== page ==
I remembered the times when I swam the warm-ups, and estimated that I finished in 15 minutes. That seemed a bit too slow but I rounded it down to 10 minutes. Surely I could do this in 10 minutes right? It turned out that I was placed in Heat 1 along with the Golden Girls set. But swimming is a sport that is less age biased than others. There were 70-year-olds who could kick my ass. To the novice swimmer who had never gone past the 50 splash-and-dash in a race, the 500 yard was like a leap from bunny hill to intermediate slope in skiing.
A few weeks before I had decided on what seemed an awesome game plan. I would swim 100 slow, 100 fast, 100 slow, 100 fast, etc. Ten minutes before the race I modified this to 25 slow, 25 fast pattern, with the idea that I would somehow gain speed with this slow-fast pattern. Thank heavens a teammate kindly told me that this probably wouldn't work.
OK, so bad idea, now with five minutes to the swim, what to do? How about starting out slow and picking up speed, this teammate suggested. I decided to start in the water, enough of the get-on-get-off-the-blocks thing.
I plopped in, heart racing, and hands grasping the walls. To my left was an elderly woman wearing nose plugs whose coach was telling her, "Now don't go out fast, keep your pace."
The next moment is one for the books. Like a bat out of hell, over the block, appeared Jane Katz, a swim friend and fellow New Yorker. I hadn't seen Jane since we met over coffee in Manhattan several months ago. She was leaning over me screaming, "Amy, you're going to do great!" In all my nervousness, JaneÑand I adore JaneÑlooked like the Energizer Bunny on speed.
"Oh my god, where did she come from?" My mind was frazzled. It was one of those moments where I watched her mouth open in talk, but I could no longer hear a thing. "Jane (where did she come from?) good to (what have I gotten myself into?), see you (I'm about to race, why am I chit-chatting?)," I spat out.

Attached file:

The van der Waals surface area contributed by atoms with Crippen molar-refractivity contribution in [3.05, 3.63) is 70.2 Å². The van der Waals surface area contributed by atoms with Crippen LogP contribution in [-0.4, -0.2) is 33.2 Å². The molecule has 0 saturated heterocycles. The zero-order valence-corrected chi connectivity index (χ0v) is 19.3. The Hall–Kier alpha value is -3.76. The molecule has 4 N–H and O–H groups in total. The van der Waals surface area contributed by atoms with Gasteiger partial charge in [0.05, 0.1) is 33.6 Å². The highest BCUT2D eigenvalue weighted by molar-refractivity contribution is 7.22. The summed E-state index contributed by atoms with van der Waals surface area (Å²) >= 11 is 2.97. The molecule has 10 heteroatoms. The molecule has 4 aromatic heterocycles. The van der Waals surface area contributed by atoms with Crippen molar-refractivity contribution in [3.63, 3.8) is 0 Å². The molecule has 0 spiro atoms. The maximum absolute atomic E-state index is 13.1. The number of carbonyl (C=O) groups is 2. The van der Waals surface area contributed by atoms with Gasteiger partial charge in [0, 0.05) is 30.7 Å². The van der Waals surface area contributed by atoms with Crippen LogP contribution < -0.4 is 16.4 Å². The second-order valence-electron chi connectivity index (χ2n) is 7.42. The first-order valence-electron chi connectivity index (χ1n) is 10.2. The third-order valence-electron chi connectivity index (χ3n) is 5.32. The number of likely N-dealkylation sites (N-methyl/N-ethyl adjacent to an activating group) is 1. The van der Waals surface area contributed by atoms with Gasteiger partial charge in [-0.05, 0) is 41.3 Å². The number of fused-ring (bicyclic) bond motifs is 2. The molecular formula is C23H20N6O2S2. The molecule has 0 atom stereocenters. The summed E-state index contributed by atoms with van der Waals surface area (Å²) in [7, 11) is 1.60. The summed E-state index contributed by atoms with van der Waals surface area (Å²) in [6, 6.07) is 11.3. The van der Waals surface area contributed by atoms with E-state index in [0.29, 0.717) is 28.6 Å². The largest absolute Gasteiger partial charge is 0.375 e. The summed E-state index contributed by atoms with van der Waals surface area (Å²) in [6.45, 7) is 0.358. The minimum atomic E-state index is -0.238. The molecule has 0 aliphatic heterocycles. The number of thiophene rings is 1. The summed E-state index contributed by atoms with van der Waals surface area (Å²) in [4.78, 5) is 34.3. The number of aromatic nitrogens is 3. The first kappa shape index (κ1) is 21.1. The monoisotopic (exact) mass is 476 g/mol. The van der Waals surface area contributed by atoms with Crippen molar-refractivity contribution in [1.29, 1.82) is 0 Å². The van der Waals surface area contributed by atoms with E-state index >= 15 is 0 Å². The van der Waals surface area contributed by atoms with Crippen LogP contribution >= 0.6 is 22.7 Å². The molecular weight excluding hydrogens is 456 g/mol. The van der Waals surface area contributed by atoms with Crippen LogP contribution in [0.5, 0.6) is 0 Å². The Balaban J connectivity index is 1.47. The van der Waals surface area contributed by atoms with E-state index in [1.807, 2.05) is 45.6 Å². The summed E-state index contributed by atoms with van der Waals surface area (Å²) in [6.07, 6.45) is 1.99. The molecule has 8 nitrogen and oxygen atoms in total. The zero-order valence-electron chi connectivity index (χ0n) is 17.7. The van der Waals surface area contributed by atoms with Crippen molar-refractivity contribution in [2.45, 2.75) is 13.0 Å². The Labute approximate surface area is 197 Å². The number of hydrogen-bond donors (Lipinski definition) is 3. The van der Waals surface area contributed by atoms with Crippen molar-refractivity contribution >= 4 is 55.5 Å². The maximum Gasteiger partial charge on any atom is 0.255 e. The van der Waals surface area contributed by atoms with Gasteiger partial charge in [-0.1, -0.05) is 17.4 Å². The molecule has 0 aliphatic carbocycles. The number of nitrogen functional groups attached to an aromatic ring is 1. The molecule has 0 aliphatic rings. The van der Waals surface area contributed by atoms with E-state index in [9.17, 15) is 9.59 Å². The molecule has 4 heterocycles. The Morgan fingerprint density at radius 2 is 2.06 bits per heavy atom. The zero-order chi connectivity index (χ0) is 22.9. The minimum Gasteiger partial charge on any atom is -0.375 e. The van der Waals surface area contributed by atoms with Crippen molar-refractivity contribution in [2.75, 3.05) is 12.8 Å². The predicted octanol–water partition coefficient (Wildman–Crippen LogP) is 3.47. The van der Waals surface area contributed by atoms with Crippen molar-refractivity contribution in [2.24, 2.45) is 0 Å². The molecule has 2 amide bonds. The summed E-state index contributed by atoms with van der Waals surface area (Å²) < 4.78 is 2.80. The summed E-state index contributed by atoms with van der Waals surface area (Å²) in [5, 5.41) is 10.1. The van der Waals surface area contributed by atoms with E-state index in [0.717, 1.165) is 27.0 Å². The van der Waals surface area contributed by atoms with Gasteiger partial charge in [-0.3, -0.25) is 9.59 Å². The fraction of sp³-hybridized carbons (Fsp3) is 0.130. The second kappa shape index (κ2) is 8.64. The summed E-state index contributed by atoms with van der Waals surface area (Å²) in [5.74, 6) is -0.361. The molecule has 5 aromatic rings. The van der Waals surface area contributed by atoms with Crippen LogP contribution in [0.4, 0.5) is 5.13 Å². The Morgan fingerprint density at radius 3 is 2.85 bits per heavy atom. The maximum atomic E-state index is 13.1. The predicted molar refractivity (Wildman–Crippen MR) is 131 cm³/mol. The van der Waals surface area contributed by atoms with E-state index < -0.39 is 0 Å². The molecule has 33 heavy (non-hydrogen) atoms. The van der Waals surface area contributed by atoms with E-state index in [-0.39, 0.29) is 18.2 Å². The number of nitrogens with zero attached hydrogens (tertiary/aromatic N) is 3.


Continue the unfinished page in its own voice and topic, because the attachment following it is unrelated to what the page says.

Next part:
I remembered Jane's 100-watt smile as I set off to conquer the 500. I can't remember my thoughts during the swim, only that I hoped I could keep my mind in check so I didn't stop dead in the lane out of fear. I could feel my teammates leaning over the lane cheering me on. The "Go, go!" is mental fuel.
It was an accomplishment to simply finish, and the seed time was an unintentional sand bag. I came in at 7:37. I had blazed past the silver-haired swim ladies like a shark. "Amy, you looked great flying past those 70something-year-olds," a teammate later joked. Another dirty secret from the virgin: sandbagging felt kind of good.
Swim Gods and Goddesses
A major highlight of the meet was meeting the swim god and goddesses, aka, the Olympians Rowdy Gaines and Dara Torres. A teammate and I had signed up for an end of the day clinic. By 4 p.m., I was already exhausted and wondering if I was suffering from chlorine overload. Sure it would be great to meet the rock stars of swimming, but secretly I wanted to go to bed.
But I am jolted back to life when I see Rowdy Gaines, and leap before him as my celebrity-crazed self. I shove the camera into the hands of my teammate, and tell him to take the photo, like right now.
Dara Torres is taller and leaner than any woman I've ever seen, all legs and muscle. She looks like Elle McPherson. We all get in the water, choosing our lanes, and the god and goddess say that they will help us improve our freestyle through a series of drills.
Rowdy Gaines seems to take a special interest in me, since I apparently have much to work on. Somewhere in between a drill he pops up like a sea otter, taps me and says, "I think we have the drill to help you." Turns out that my arms are coming out too wide in the freestyle, so it's looking a bit like a hybrid of butterfly-freestyle.